50 © 2010 Pearson Education Canada Copyright © 2013 Pearson Canada Inc. Demographic change has social, economic, and environmental repercussions Demographic fatigue = governments face overwhelming challenges related to population growth. -With the added of stress of HIV/AIDS; governments are stretched beyond their capabilities -Problems grow worse 6-50

51 © 2010 Pearson Education Canada Copyright © 2013 Pearson Canada Inc. The U.N. has articulated sustainable development goals for humanity Millennium Development Goals = by 2015 achieve goals for sustainable development -Does not include population control Earth does not hold enough resources to sustain 6.7 billion of us at the North American standard of living 6-51

52 © 2010 Pearson Education Canada Copyright © 2013 Pearson Canada Inc. Conclusion The human population is larger than at any time in the past Growing population as well as growing consumption, affects the environment Growth rate has decreased nearly everywhere Progress has been made in expanding rights for women worldwide How will the population stop rising? -Demographic transitions -Governmental intervention -Disease -Social conflict 6-52

53 © 2010 Pearson Education Canada Copyright © 2013 Pearson Canada Inc. QUESTION: Review What has accounted for the majority of the world’s population growth in recent years? a)Women are having more babies b)Death rates have dropped due to technology, medicine, and food c)More women are using contraceptives d)Nothing, the population has dropped in recent years 6-53

54 © 2010 Pearson Education Canada Copyright © 2013 Pearson Canada Inc. QUESTION: Review According to the I = P x A x T formula, what would happen if China’s 1 billion people had a lifestyle like Canadians? a)Their population would automatically drop b)Their population would automatically increase c)Their affluence and technology would increase d)Their impact on the environment would even out 6-54

55 © 2010 Pearson Education Canada Copyright © 2013 Pearson Canada Inc. QUESTION: Review How have humans been able to raise the environment’s carrying capacity for our species? a)Through technology b)By eliminating limiting factors c)Through increased consumption d)Spending more money on non-essential resources 6-55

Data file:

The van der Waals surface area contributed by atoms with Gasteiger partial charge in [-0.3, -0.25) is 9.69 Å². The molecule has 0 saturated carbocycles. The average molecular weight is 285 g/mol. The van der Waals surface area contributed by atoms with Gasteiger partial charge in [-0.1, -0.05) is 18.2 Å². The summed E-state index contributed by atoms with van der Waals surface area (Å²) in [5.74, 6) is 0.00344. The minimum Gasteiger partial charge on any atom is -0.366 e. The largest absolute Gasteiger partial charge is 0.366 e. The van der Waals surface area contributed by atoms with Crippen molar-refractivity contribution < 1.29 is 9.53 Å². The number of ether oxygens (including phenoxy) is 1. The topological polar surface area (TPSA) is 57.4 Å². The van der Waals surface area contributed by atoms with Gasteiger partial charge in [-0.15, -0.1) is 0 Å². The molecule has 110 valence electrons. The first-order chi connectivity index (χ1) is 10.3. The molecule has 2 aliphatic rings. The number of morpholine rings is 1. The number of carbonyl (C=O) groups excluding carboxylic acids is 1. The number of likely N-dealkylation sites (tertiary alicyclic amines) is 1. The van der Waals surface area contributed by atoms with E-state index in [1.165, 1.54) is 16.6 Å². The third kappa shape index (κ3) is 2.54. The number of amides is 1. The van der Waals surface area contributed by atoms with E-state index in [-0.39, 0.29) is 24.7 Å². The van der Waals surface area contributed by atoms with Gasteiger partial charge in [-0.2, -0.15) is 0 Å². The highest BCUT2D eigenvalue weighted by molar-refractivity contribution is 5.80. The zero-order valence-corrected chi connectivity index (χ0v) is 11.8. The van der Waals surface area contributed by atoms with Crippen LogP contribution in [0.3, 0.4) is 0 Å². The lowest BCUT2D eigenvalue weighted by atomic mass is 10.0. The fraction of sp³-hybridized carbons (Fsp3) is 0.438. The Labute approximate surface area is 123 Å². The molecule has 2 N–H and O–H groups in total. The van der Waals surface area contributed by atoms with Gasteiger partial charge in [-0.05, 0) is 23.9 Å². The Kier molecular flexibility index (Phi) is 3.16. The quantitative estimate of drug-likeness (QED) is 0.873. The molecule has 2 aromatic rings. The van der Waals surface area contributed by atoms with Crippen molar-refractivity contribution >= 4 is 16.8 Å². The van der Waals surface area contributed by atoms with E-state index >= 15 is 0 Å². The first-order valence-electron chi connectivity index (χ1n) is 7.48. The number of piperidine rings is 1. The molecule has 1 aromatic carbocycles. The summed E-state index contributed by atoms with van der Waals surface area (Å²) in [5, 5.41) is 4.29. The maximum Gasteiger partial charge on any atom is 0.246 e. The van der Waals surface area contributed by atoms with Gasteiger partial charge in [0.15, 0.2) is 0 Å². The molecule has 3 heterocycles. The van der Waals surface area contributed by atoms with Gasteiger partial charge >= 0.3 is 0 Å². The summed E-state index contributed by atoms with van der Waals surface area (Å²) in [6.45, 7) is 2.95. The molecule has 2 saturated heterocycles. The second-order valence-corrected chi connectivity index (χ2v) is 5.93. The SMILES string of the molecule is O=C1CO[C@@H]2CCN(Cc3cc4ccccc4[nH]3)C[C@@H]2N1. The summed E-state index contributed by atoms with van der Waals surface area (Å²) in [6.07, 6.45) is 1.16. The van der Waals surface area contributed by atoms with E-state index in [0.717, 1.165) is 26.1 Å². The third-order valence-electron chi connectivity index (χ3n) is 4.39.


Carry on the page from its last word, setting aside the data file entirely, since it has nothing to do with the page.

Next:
56 © 2010 Pearson Education Canada Copyright © 2013 Pearson Canada Inc. QUESTION: Review Areas that lack significant numbers of people, and have a low population density are… a)No longer available b)Best able to support higher densities of people c)Sensitive areas least able to support high densities of people d)Located around tropical and grassland areas 6-56

57 © 2010 Pearson Education Canada Copyright © 2013 Pearson Canada Inc. QUESTION: Review Describe the relationship between growth rates and population size. a)Falling growth rates automatically mean a smaller population b)Falling growth rates automatically mean a larger population c)Falling growth rates means we no longer have a population problem d)Falling growth rates does not mean a smaller population, but that rates of increase are slowing 6-57

58 © 2010 Pearson Education Canada Copyright © 2013 Pearson Canada Inc. QUESTION: Weighing the Issues Would you rather live in a country with a larger population or smaller population? a)Small population, so there will be more resources for me b)Small population, so there will be more resources for others, including wildlife c)Large population, so I can find a date d)Large population, because people are our biggest resource 6-58

59 © 2010 Pearson Education Canada Copyright © 2013 Pearson Canada Inc. QUESTION: Interpreting Graphs and Data a)High birth and death rates rise cause population increases b)High birth and death rates, but population is stable c)High birth rates with low death rates cause population to increase d)Low birth and death rates cause the population to decrease What happens during the “pre-industrial” stage of the demographic transition? 6-59

60 © 2010 Pearson Education Canada Copyright © 2013 Pearson Canada Inc. QUESTION: Interpreting Graphs and Data According to this age pyramid, Madagascar’s future population will be…? a ) Balanced b) Larger c) Much larger d)Smaller e)Much smaller 6-60

61 © 2010 Pearson Education Canada Copyright © 2013 Pearson Canada Inc. QUESTION: Interpreting Graphs and Data 6-61 a)Iraq and Pakistan b) Malawi and Haiti c) Malawi and Kenya d)Kenya and Bangladesh According to these graphs, which countries had access to family planning?